The government of St Vincent and the Grenadines (SVG) is holding talks with the Canadian company, Eavor Technologies with the aim of advancing the geothermal project here.
The first attempt at establishing a geothermal project here was halted in 2019 when it was discovered that low permeability would make the project uneconomical.
On Tuesday May 3, officials of the Canadian geothermal company, were in SVG for meetings with officials from government, St Vincent Electricity Limited (Vinlec), and the local geothermal company.
Prime Minister Dr Ralph Gonsalves told listeners to NBC Radio on Wednesday, May 4 that he, and Minister of Energy, senator Julian Francis along with the permanent secretary in that ministry were present at the meeting.
Vinlec was represented by its CEO, Thornley Myers and Deputy CEO, Dr Vaughn Lewis; while Ellsworth Dacon, Project Director of the SVG Geothermal Company represented that entity.
The prime minister said government is seeking to turn the setback in the harvesting of geothermal energy, into an advance.
This is the government’s hope, although Opposition Leader, Dr Godwin Friday had declared that the SVG geothermal project was absolutely dead.
Attempts to extract geothermal energy in the north of the mainland was being done by Reykjavik Geothermal from Iceland, in conjunction with the SVG Geothermal Company.
Gonsalves recalled that the rocks did not have the extent of permeability, which was required to produce the 10 megawatts, which would have made the project viable.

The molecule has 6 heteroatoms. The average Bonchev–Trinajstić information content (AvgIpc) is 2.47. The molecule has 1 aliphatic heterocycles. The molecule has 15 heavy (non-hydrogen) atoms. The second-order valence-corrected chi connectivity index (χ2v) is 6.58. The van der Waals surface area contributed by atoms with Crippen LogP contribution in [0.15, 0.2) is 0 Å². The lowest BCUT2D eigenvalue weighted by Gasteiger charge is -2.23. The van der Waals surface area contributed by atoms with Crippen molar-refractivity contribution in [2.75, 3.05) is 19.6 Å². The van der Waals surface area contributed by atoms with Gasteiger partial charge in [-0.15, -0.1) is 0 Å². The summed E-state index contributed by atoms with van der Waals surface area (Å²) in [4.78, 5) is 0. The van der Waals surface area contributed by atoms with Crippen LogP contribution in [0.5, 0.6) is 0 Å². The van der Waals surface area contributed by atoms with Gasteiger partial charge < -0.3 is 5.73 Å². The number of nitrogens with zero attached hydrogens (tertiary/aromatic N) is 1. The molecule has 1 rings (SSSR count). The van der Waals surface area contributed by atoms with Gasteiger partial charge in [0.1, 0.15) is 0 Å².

Officials from Vinlec, along with Dacon, have already visited Eavor’s operations in Canada.
Gonsalves said on Wednesday that Eavor has pioneered a “particular form of technology” which they hope could be used here for economical geothermal extraction.
At first, this form of technology is to be applied to a geothermal site in the United States of America, before being used in SVG.
It was further disclosed that all the initial work being done by Eavor, will be at their own expense.
Gonsalves added that officials of the Canadian company are expected to return to St Vincent and the Grenadines towards the end of 2023.
He expressed the hope that by 2024, the new project would commence.
This new project, is expected to produce more than 10 megawatts of geothermal energy.
“The savings which we will be making, will be higher,” the prime minister said.
Additionally, Gonsalves spoke about the possibility for the development of an industry for hydrogen, which SVG will be able to export.
Hydrogen is an odourless gas which is often used in making fertiliser for agriculture.
It can also be used to generate electricity.
Gonsalves said he has to think about the future of the country, with cheaper energy and the exportation of hydrogen.
He said government now has to inform all its partners who were with the first geothermal project of the prospects of this new attempt.